Author’s note:
Fashionable worries.I went to see some, visitingSomaliafor the sake of its famine (the result of political-economy evils), the Amazon for the sake of its environmental degradation (the result of political-economy evils), theCzech Republicfor its pollution (ditto),Haitifor its disease (ditto), andBangladeshfor its overpopulation (ditto).Bangladeshturned out to have the same population density as the Silicon Valley commuter town ofFremont,California.Fremont, besides being filled with single-family homes with spacious lawns, has a 22,000 acre wildlife refuge inside its city limits.

The British edition had a better subtitle, “The Lighter Side of Famine, Pestilence, Destruction, and Death.”But American readers were thought to be too ill-educated to understand the reference to the Four Horsem*n of the Apocalypse, or, if they did, they’d get them mixed up with the Notre Dame backfield coached by Knute Rockne.

Give War a Chance —Atlantic Monthly Press,New York, 1992
Eyewitness Accounts of Mankind’s Struggles Against Tyranny, Injustice, and Alcohol-Free Beer

Author’s note:
Partly my reporting from the Gulf War.(I accidentally got intoKuwaitbefore the liberating allies arrived—long story.)And partly reporting on the travails of communism at the end of the Cold War.I arrived inBerlinthree days after the wall opened. The party was still on. I also watched communism expire inNicaragua,Ukraine, and ex-SovietGeorgiaand watched it trying to keep itself alive inVietnam. (InVietnamthey called their Russian allies “Americans without money.”)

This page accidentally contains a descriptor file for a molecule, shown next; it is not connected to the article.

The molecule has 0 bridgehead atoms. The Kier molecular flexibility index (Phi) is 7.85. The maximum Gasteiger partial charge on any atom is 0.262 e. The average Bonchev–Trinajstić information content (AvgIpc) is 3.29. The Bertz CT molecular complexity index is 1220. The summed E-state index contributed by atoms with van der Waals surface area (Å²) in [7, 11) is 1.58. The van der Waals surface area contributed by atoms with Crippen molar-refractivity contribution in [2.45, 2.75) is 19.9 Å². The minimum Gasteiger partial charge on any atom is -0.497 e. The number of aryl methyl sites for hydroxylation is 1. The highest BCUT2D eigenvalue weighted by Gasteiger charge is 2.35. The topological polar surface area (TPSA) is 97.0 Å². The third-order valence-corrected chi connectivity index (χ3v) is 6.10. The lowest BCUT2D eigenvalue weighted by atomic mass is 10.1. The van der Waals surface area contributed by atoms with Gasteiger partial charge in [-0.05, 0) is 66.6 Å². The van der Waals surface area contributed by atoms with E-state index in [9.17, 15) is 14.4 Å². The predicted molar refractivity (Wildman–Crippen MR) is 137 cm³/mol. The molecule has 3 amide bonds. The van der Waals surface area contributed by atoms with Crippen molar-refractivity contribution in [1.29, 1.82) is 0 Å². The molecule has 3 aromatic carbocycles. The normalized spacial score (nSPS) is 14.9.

Parliament of whor*s —Atlantic Monthly Press,New York, 1991
A Lone Humorist Attempts to Explain the EntireU.S.Government

Holiday’s in Hell —Atlantic Monthly Press,New York, 1988
In which our intrepid reporter travels to the world’s worst places and asks, “What’s funny about this?”

Republican Party Reptile —Atlantic Monthly Press,New York, 1987
The Confessions, Adventures, Essays, And (Other) Outrages of P. J. O’Rourke

Author’s note:
A truly miscellaneous collection containing all I’d written to date that my friend and editor (then as now) Morgan Entrekin thought anyone would ever want to read again.Includes everything fromNational Lampoonjapes andAmerican Spectator rants to coverage of the Marcos overthrow in thePhilippinesand the 1985 TWA hijacking and hostage crisis inBeirut.The book’s supposed selling point was the novelty of the author being a funny conservative. And it still is a novelty to be a funny conservative—on purpose.